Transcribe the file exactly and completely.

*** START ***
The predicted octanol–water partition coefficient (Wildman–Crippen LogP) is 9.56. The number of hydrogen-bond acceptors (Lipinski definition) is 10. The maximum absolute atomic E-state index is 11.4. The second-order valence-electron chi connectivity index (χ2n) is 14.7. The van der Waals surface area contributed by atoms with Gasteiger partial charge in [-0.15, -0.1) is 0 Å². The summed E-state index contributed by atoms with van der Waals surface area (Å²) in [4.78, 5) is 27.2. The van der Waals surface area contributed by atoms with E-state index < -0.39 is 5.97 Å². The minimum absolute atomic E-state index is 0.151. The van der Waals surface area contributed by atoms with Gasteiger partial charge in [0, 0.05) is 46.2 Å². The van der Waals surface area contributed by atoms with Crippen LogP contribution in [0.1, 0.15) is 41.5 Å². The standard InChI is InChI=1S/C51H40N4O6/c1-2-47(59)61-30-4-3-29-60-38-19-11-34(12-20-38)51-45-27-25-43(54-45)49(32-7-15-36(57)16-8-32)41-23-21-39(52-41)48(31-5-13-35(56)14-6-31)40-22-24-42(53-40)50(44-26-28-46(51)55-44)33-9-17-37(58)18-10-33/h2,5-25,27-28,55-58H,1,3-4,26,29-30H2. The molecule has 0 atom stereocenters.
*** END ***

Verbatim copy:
The predicted octanol–water partition coefficient (Wildman–Crippen LogP) is 9.56. The number of hydrogen-bond acceptors (Lipinski definition) is 10. The maximum absolute atomic E-state index is 11.4. The second-order valence-electron chi connectivity index (χ2n) is 14.7. The van der Waals surface area contributed by atoms with Gasteiger partial charge in [-0.15, -0.1) is 0 Å². The summed E-state index contributed by atoms with van der Waals surface area (Å²) in [4.78, 5) is 27.2. The van der Waals surface area contributed by atoms with E-state index < -0.39 is 5.97 Å². The minimum absolute atomic E-state index is 0.151. The van der Waals surface area contributed by atoms with Gasteiger partial charge in [0, 0.05) is 46.2 Å². The van der Waals surface area contributed by atoms with Crippen LogP contribution in [0.1, 0.15) is 41.5 Å². The standard InChI is InChI=1S/C51H40N4O6/c1-2-47(59)61-30-4-3-29-60-38-19-11-34(12-20-38)51-45-27-25-43(54-45)49(32-7-15-36(57)16-8-32)41-23-21-39(52-41)48(31-5-13-35(56)14-6-31)40-22-24-42(53-40)50(44-26-28-46(51)55-44)33-9-17-37(58)18-10-33/h2,5-25,27-28,55-58H,1,3-4,26,29-30H2. The molecule has 0 atom stereocenters.